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NPR’s Ira Flatow Helped Hydrail Too

by guest blogger Stan Thompson

In my February 10, 2011, commendation of public broadcasting for its help in raising hydrail awareness, I failed to credit Ira Flatow’s excellent program, Talk of the Nation – Science Friday. On September 4, 2009, Ira ran a great segment on hydrail but never mentioned the technology by name. Web searches on the subject don’t find it. (Perhaps, if NPR’s webmaster reads this, a hydrail tag can still repair the oversight.)

While putting the segment together, the producer contacted me for experts to interview. I immediately thought of Ontario’s Dr. Alistair Miller, whom (over his strong protests) I always credit as being the “Father of Hydrail” because of his seminal 1999 paper explaining why rail and maritime hydrogen fuel cell applications are the easiest to implement.

By introducing the producer to Dr. Miller, I blew my best chance to snag the “fifteen minutes of fame” that Andy Warhol said we’re all due. If I had thought fast, I might have been on NPR!

But, being devoutly Southern, I chose to Do The Right Thing instead.

The producer did too. Given a choice between interviewing a North Carolina accent that Sheriff Andy might have heard in Mayberry barbershop or a Scottish one as articulate as Sir Walter Scott and as real-life tech savvy as “beam me up” Scotty on Star Trek, he chose the latter. It was a reasonable choice.

A less reasonable choice was omitting the word “hydrail” from the script, rendering the segment invisible to search engines. What could have been a home-run for hydrail science awareness became a bunt instead.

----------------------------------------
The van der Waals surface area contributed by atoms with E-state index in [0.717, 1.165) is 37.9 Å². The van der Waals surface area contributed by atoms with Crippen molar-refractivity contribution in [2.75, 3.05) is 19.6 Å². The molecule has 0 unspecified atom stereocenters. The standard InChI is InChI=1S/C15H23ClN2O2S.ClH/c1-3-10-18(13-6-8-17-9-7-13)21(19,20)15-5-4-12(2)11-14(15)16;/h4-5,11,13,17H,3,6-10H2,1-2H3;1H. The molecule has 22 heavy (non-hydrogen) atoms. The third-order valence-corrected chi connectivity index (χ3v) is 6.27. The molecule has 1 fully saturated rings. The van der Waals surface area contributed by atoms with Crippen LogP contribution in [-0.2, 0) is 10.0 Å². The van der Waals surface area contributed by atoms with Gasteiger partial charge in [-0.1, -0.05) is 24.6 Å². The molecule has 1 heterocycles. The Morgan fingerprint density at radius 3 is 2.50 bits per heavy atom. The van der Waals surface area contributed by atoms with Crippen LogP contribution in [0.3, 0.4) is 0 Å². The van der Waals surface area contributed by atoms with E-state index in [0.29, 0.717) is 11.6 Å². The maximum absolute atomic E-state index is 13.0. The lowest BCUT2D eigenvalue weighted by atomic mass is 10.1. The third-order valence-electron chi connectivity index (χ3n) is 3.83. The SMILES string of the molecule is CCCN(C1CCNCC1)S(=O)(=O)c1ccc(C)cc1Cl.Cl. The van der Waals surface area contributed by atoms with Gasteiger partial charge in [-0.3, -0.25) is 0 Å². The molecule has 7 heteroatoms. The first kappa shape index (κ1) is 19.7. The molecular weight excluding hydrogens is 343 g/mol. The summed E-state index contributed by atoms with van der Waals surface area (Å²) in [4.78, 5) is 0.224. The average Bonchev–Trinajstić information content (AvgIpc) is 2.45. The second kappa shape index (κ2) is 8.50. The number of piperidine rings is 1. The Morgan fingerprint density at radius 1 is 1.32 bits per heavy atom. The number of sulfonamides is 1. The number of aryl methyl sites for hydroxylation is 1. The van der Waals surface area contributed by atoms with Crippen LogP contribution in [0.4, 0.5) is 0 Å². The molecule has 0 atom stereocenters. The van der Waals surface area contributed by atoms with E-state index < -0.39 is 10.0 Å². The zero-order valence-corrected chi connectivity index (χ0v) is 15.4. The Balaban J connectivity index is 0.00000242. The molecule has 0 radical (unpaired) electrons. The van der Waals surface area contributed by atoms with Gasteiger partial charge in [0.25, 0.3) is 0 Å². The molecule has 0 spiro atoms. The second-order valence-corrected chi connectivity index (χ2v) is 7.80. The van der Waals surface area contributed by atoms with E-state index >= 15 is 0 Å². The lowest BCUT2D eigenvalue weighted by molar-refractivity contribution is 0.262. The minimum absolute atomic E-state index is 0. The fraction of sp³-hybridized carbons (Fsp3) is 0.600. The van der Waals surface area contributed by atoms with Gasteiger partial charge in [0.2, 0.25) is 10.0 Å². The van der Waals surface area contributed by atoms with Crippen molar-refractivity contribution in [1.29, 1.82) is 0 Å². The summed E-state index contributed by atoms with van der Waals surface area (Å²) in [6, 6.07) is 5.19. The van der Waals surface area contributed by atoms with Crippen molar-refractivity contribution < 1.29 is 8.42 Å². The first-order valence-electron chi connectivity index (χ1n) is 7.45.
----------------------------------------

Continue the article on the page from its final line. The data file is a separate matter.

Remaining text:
Still, it was a bunt heard by 1.3 million listeners—the vast majority of whom would otherwise never have guessed that fuel cells will soon power trains and streetcars (hydrolleys).

So, thanks anyway, Ira.  Maybe next time.

About Stan Thompson

For 33 years I worked as an engineer, planner and futurist for what is now AT&T in Charlotte and Atlanta. Though I have no engineering degree, I’m a Life Member of the IEEE. Other memberships are the World Affairs Council, the local chapter of the National Association of Business Economics and the American Institute of Archaeology. (I dig international business, so to speak.)

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  1. Hi Stan,
    I am just an auto mechanic and that is why I began studying hydrogen.I feared it would put me out of work.
    I am beginning to realize that maybe fuel cell cars are not the best starting point for this tech to take root but in industrial,mass transit and commercial apps.. where costs,source and even security may be an issue can be more closely studied.
    My hopes of driving a fuel cell car any time soon are dwindling and my studies are leaning towards a hydrogen/electric rail system as being the backbone of this tech and our country.Just as building the original railway westward.

  2. John,

    Of course I especially agree with your last observation but the hydrogen economy may offer more immediate career opportunities for hands-on technologists.

    I refer to several mundane but valuable hydrogen applications avaialbe today “off the shelf” whose preventative and corrective maintenance creates specialist jobs:

    • fork lifts and pallet movers (manufactured in the Carolinas and elswhere and used by Coca-Cola and others)
    • cell tower and telephone switch power supplies
    • back-up power for emergency responder agencies
    • H2ICE conversions may come sooner that we know.

    Just as there are dispatched mechanics specializing in diesel, specialist in fuel cell installation, swap-out and repair may already be needed, though I have no contacts in that world.

    All these professions would prepare a skilled practitioner for not only H2 cars servicing but hydrolleys, H2 buses and many aspects of the interconnecting hydrogen infrastructure.

    You have the right vision at the right time!

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